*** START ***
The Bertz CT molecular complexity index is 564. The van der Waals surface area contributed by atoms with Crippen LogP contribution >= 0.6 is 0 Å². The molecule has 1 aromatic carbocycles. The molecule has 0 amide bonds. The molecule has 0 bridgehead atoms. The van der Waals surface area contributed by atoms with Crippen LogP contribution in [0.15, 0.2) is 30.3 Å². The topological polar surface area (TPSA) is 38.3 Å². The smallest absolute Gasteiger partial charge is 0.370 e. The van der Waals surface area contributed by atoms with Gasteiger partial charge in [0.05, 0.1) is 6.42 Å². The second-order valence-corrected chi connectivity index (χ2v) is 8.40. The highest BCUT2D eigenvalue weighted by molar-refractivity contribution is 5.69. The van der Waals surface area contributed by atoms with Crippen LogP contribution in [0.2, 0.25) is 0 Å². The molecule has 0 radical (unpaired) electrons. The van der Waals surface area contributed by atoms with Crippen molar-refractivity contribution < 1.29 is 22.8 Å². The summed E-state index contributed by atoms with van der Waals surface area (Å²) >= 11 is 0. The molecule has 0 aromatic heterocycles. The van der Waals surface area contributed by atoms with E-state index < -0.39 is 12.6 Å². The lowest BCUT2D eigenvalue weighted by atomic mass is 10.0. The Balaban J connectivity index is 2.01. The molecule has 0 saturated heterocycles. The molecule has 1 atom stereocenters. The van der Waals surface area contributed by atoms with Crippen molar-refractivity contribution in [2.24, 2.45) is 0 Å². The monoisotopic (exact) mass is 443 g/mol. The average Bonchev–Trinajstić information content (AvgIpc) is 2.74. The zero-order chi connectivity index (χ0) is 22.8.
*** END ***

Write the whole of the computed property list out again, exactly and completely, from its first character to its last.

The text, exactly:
The Bertz CT molecular complexity index is 564. The van der Waals surface area contributed by atoms with Crippen LogP contribution >= 0.6 is 0 Å². The molecule has 1 aromatic carbocycles. The molecule has 0 amide bonds. The molecule has 0 bridgehead atoms. The van der Waals surface area contributed by atoms with Crippen LogP contribution in [0.15, 0.2) is 30.3 Å². The topological polar surface area (TPSA) is 38.3 Å². The smallest absolute Gasteiger partial charge is 0.370 e. The van der Waals surface area contributed by atoms with Gasteiger partial charge in [0.05, 0.1) is 6.42 Å². The second-order valence-corrected chi connectivity index (χ2v) is 8.40. The highest BCUT2D eigenvalue weighted by molar-refractivity contribution is 5.69. The van der Waals surface area contributed by atoms with Crippen LogP contribution in [0.2, 0.25) is 0 Å². The molecule has 0 radical (unpaired) electrons. The van der Waals surface area contributed by atoms with Crippen molar-refractivity contribution < 1.29 is 22.8 Å². The summed E-state index contributed by atoms with van der Waals surface area (Å²) >= 11 is 0. The molecule has 0 aromatic heterocycles. The van der Waals surface area contributed by atoms with E-state index < -0.39 is 12.6 Å². The lowest BCUT2D eigenvalue weighted by atomic mass is 10.0. The Balaban J connectivity index is 2.01. The molecule has 0 saturated heterocycles. The molecule has 1 atom stereocenters. The van der Waals surface area contributed by atoms with Crippen molar-refractivity contribution in [2.24, 2.45) is 0 Å². The monoisotopic (exact) mass is 443 g/mol. The average Bonchev–Trinajstić information content (AvgIpc) is 2.74. The zero-order chi connectivity index (χ0) is 22.8.